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Oscar Pelly

How to start as a web designer? (More specific than it seems)

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Hey there, (NOTE: Sorry If I put this in the wrong section, I was a little disorientated)

So, this isn't exactly about art/design, as I already know about that. I already know how to build a website, say, on Photoshop and make it look good, UI/UX design etc.

But I want to start designing as a business. And the problem I've hit, is what can I do with that knowledge? Do I just export a PSD file to my client, and leave the html up to them?My coding isn't brilliant, but is there any tool that will let you design a website and export it to static html? I know this isn't particularly about design, but I'm a bit stuck at this point, on how to "make" and export the website to a client.

 

Thank you,

Oscar

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You will have to learn html and css at a minimum and probs js and php as well. Designing without understanding the materials and tools is bonkers.

Edited by TimW

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4 hours ago, TimW said:

You will have to learn html and css at a minimum and probs js and php as well. Designing without understanding the materials and tools is bonkers.

I work with some fantastic designers who do not know HTML or CSS.  What is key is collaboration between a designer and a developer - not doing design up-front and being thrown over the fence but the design evolves as it is implemented in the browser.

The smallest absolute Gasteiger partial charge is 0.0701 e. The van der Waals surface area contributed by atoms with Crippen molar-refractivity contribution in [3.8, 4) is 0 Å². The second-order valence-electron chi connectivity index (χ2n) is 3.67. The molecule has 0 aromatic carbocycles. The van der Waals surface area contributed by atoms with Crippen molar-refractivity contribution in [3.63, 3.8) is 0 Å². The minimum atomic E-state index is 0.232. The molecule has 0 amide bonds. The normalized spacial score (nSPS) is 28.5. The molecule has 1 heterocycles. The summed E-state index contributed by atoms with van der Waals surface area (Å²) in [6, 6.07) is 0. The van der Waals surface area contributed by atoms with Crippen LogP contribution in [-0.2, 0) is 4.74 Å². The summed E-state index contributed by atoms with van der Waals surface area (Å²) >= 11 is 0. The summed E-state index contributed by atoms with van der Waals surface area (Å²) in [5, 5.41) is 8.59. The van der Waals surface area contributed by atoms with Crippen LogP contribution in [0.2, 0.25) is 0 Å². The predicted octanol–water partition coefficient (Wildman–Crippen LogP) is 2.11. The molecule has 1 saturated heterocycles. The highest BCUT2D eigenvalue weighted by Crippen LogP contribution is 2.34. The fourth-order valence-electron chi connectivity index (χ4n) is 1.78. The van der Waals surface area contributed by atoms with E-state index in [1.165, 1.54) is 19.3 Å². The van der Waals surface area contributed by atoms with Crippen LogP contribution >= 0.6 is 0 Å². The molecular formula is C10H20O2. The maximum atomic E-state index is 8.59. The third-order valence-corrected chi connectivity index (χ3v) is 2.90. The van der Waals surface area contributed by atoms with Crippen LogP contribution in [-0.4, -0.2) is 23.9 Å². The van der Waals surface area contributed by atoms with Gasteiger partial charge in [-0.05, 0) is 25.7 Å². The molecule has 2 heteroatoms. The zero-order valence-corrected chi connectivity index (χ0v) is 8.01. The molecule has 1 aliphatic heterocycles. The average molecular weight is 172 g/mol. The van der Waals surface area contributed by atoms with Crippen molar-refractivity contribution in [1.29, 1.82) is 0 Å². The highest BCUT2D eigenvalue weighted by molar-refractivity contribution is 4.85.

Also why would PHP be necessary?  I have not written a line of that in years.   Even for websites that use PHP for their backend you have frontend developers who don't need much knowledge of it, most teams have a split between design/frontend/backend.  Occasionally you'll find some full-stack developers, however 90% of these full-stack developers I have worked with have had massive holes at various points of the stack because there is simply too much to learn to be able to do all those roles - at least for a marginally complex web application.
Those that can have many years of experience and are genuine exceptions.

There are no real tools that you can rely on to take a design to code - how can a static photoshop design be translated into a fluid UI that works across all screens?  No automated system could do this - which bits are static? which are fluid?  All it can see is pixels.  So you either pair with a developer or learn development.
My advice would be: Rather than go it alone try to get your design ability to a standard where you are employable at an agency, build up some industry experience then decide if you want to freelance.

Edited by rbrtsmith

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5 hours ago, rbrtsmith said:


There are no real tools that you can rely on to take a design to code - how can a static photoshop design be translated into a fluid UI that works across all screens?  No automated system could do this - which bits are static? which are fluid?  All it can see is pixels.  So you either pair with a developer or learn development.